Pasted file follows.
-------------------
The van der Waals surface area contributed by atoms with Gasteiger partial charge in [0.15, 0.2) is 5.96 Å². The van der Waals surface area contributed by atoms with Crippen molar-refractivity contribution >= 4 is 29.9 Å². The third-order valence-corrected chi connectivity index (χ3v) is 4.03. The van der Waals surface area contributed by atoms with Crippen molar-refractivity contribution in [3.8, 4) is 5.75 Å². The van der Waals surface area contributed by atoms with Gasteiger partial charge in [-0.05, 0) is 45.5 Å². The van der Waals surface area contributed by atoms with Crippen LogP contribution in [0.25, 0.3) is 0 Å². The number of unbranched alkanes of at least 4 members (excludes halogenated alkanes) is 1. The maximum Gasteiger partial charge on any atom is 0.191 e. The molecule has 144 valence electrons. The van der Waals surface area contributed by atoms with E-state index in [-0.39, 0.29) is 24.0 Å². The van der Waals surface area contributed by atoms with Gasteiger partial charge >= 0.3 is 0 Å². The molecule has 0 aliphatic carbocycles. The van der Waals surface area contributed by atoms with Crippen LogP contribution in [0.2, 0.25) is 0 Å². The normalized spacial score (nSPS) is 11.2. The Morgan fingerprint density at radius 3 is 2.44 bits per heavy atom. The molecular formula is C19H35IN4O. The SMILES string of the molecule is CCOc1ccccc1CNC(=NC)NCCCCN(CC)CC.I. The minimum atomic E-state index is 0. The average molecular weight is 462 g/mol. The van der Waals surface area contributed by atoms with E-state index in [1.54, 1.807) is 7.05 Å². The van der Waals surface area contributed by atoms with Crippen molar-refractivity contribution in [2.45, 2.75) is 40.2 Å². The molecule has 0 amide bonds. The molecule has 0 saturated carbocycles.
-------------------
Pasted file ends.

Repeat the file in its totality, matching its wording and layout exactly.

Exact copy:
The van der Waals surface area contributed by atoms with Gasteiger partial charge in [0.15, 0.2) is 5.96 Å². The van der Waals surface area contributed by atoms with Crippen molar-refractivity contribution >= 4 is 29.9 Å². The third-order valence-corrected chi connectivity index (χ3v) is 4.03. The van der Waals surface area contributed by atoms with Crippen molar-refractivity contribution in [3.8, 4) is 5.75 Å². The van der Waals surface area contributed by atoms with Gasteiger partial charge in [-0.05, 0) is 45.5 Å². The van der Waals surface area contributed by atoms with Crippen LogP contribution in [0.25, 0.3) is 0 Å². The number of unbranched alkanes of at least 4 members (excludes halogenated alkanes) is 1. The maximum Gasteiger partial charge on any atom is 0.191 e. The molecule has 144 valence electrons. The van der Waals surface area contributed by atoms with E-state index in [-0.39, 0.29) is 24.0 Å². The van der Waals surface area contributed by atoms with Gasteiger partial charge >= 0.3 is 0 Å². The molecule has 0 aliphatic carbocycles. The van der Waals surface area contributed by atoms with Crippen LogP contribution in [0.2, 0.25) is 0 Å². The normalized spacial score (nSPS) is 11.2. The Morgan fingerprint density at radius 3 is 2.44 bits per heavy atom. The molecular formula is C19H35IN4O. The SMILES string of the molecule is CCOc1ccccc1CNC(=NC)NCCCCN(CC)CC.I. The minimum atomic E-state index is 0. The average molecular weight is 462 g/mol. The van der Waals surface area contributed by atoms with E-state index in [1.54, 1.807) is 7.05 Å². The van der Waals surface area contributed by atoms with Crippen molar-refractivity contribution in [2.45, 2.75) is 40.2 Å². The molecule has 0 amide bonds. The molecule has 0 saturated carbocycles.